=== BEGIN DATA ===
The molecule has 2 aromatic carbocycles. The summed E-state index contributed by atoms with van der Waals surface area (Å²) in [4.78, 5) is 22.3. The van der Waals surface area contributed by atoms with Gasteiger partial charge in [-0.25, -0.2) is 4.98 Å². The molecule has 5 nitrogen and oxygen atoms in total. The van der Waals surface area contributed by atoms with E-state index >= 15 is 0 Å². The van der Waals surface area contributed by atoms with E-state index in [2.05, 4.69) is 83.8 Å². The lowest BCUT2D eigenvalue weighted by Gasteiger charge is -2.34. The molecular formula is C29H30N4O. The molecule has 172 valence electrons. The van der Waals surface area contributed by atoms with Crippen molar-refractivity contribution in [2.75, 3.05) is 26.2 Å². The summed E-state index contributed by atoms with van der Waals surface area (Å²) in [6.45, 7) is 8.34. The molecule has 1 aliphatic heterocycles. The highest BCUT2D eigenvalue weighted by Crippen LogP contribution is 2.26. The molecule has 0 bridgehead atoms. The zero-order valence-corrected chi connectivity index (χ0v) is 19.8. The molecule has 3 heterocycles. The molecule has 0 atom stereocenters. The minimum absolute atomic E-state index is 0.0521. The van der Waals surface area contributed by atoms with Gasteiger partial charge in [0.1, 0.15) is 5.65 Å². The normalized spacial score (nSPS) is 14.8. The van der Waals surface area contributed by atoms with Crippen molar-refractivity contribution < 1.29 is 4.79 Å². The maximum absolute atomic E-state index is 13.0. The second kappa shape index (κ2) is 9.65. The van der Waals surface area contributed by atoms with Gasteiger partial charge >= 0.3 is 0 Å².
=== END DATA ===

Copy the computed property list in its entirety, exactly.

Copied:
The molecule has 2 aromatic carbocycles. The summed E-state index contributed by atoms with van der Waals surface area (Å²) in [4.78, 5) is 22.3. The van der Waals surface area contributed by atoms with Gasteiger partial charge in [-0.25, -0.2) is 4.98 Å². The molecule has 5 nitrogen and oxygen atoms in total. The van der Waals surface area contributed by atoms with E-state index >= 15 is 0 Å². The van der Waals surface area contributed by atoms with E-state index in [2.05, 4.69) is 83.8 Å². The lowest BCUT2D eigenvalue weighted by Gasteiger charge is -2.34. The molecular formula is C29H30N4O. The molecule has 172 valence electrons. The van der Waals surface area contributed by atoms with Crippen molar-refractivity contribution in [2.75, 3.05) is 26.2 Å². The summed E-state index contributed by atoms with van der Waals surface area (Å²) in [6.45, 7) is 8.34. The molecule has 1 aliphatic heterocycles. The highest BCUT2D eigenvalue weighted by Crippen LogP contribution is 2.26. The molecule has 0 bridgehead atoms. The zero-order valence-corrected chi connectivity index (χ0v) is 19.8. The molecule has 3 heterocycles. The molecule has 0 atom stereocenters. The minimum absolute atomic E-state index is 0.0521. The van der Waals surface area contributed by atoms with Gasteiger partial charge in [0.1, 0.15) is 5.65 Å². The normalized spacial score (nSPS) is 14.8. The van der Waals surface area contributed by atoms with Crippen molar-refractivity contribution < 1.29 is 4.79 Å². The maximum absolute atomic E-state index is 13.0. The second kappa shape index (κ2) is 9.65. The van der Waals surface area contributed by atoms with Gasteiger partial charge >= 0.3 is 0 Å².